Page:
About two years after that, after almost separating from my husband, finding solace in yoga, and turning everything around so that our marriage only ended up stronger than it had ever been before (long story), I read Neal Pollack’s Stretch, in which he writes about being consumed by this new hobby of his. I could relate. I took four to six yoga classes a week, read all the yoga-related books I could get my hands on, went on a yoga and cooking retreat, and eventually ended up becoming a yoga teacher. Though I wasn’t the typical stick-thin, always-zen yogi you find on every single cover of Yoga Journal, yoga had saved me, and I appreciated reading about Pollack’s own journey through the yoga world. Imperfections and all, it was incredibly similar to mine.
Then, several years later, there was Sam Apple’s American Parent. I had read it several years before in a freelance editor capacity, but I re-read it after my husband and I finally got pregnant, an achievement that came following three-and-a-half years of trying really, really hard. I loved Apple’s sense of humor in the face of the seemingly impossible task of magically transforming from married person to married-person-who-is-also-a-parent. He and his wife didn’t seem to know what they were doing, and neither did I.
Over the years, I have also most cherished the essay collections containing experiences that reflect my own. There is Barbara Kingsolver’s Small Wonder. There is Anne Fadiman’s Ex Libris. Especially popular within the literary community in recent years, there is Cheryl Strayed’s Tiny Beautiful Things.
“Practice saying the word ‘love’ to the people you love,” writes Strayed, “so when it matters the most to say it, you will.”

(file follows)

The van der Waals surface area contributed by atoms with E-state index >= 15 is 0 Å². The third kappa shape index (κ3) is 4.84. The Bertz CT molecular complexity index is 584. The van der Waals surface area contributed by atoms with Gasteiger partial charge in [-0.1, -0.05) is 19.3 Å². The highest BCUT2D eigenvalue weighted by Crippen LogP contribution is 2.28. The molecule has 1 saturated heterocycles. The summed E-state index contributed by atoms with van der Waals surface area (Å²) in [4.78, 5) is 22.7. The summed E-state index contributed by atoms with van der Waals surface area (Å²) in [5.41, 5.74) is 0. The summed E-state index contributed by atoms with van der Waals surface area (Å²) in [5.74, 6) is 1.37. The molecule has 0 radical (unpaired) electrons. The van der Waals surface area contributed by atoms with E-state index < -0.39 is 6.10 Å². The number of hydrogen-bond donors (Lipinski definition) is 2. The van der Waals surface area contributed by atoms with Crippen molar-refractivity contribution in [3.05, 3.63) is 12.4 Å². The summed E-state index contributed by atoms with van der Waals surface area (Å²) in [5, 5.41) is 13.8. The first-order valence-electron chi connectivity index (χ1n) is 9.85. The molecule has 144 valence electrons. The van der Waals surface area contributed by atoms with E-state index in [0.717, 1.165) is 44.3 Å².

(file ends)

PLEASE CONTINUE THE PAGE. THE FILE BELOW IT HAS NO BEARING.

This is a lesson I am continually trying to remember in my marriage.
“You’re going to be all right,” writes Strayed. “And you’re going to be all right not because you majored in English or didn’t and not because you plan to apply to law school or don’t, but because all right is almost always where we eventually land, even if we fuck up entirely along the way.”
This is a lesson that reminds me of the impermanence of even the most terrible of situations, and our ability to respond to life in a way that makes those situations even less terrible.
“You don’t have to get a job that makes others feel comfortable about what they perceive as your success,” writes Strayed.
This is a lesson that reminds me that I am successful, even if my definition of success is not the same as everyone else’s.
Next up on my TBR list is Roxane Gay’s Bad Feminist. After reading a slightly edited version of the introduction on BuzzFeed, I can’t wait–because so many of my decisions and actions are colored by my worrying about whether or not I am feminist enough or, in Roxane Gay’s words, whether or not I’m actually a flat-out “bad feminist.”
Dwelling upon my own (perceived) shortcomings in my leisure time? I can’t get enough!
Sure, I still read to escape. My favorite genre is still horror. I enjoy a good thriller and I love me a good war novel. The majority of books in my office are about either yoga or sex. But whether I write or I read, I still crave that connection. Luckily for all of us, if we look hard enough, we can read someone else’s words and end up seeing ourselves.